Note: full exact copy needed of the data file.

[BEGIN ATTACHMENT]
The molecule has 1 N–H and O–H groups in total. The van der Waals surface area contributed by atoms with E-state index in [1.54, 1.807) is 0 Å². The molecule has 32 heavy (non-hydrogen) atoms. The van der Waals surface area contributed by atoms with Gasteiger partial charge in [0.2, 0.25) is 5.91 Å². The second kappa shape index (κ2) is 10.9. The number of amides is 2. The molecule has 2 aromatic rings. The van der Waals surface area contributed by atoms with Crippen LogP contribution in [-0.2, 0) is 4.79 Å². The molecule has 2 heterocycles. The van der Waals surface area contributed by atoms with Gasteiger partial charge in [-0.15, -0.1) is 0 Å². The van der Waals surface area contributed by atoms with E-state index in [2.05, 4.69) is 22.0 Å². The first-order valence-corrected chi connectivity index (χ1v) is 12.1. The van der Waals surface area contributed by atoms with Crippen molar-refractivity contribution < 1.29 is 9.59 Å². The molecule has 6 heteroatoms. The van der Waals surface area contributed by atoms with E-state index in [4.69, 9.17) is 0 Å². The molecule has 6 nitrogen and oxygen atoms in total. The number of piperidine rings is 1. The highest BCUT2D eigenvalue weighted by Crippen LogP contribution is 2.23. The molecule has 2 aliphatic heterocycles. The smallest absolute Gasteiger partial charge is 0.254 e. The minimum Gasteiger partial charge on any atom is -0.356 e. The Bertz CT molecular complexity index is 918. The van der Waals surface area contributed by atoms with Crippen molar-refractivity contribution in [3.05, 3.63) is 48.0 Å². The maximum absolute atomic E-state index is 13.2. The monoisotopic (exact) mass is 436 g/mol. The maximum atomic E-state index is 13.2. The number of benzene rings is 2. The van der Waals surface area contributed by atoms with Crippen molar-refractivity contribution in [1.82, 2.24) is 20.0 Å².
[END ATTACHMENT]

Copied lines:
The molecule has 1 N–H and O–H groups in total. The van der Waals surface area contributed by atoms with E-state index in [1.54, 1.807) is 0 Å². The molecule has 32 heavy (non-hydrogen) atoms. The van der Waals surface area contributed by atoms with Gasteiger partial charge in [0.2, 0.25) is 5.91 Å². The second kappa shape index (κ2) is 10.9. The number of amides is 2. The molecule has 2 aromatic rings. The van der Waals surface area contributed by atoms with Crippen LogP contribution in [-0.2, 0) is 4.79 Å². The molecule has 2 heterocycles. The van der Waals surface area contributed by atoms with Gasteiger partial charge in [-0.15, -0.1) is 0 Å². The van der Waals surface area contributed by atoms with E-state index in [2.05, 4.69) is 22.0 Å². The first-order valence-corrected chi connectivity index (χ1v) is 12.1. The van der Waals surface area contributed by atoms with Crippen molar-refractivity contribution < 1.29 is 9.59 Å². The molecule has 6 heteroatoms. The van der Waals surface area contributed by atoms with E-state index in [4.69, 9.17) is 0 Å². The molecule has 6 nitrogen and oxygen atoms in total. The number of piperidine rings is 1. The highest BCUT2D eigenvalue weighted by Crippen LogP contribution is 2.23. The molecule has 2 aliphatic heterocycles. The smallest absolute Gasteiger partial charge is 0.254 e. The minimum Gasteiger partial charge on any atom is -0.356 e. The Bertz CT molecular complexity index is 918. The van der Waals surface area contributed by atoms with Crippen molar-refractivity contribution in [3.05, 3.63) is 48.0 Å². The maximum absolute atomic E-state index is 13.2. The monoisotopic (exact) mass is 436 g/mol. The maximum atomic E-state index is 13.2. The number of benzene rings is 2. The van der Waals surface area contributed by atoms with Crippen molar-refractivity contribution in [1.82, 2.24) is 20.0 Å².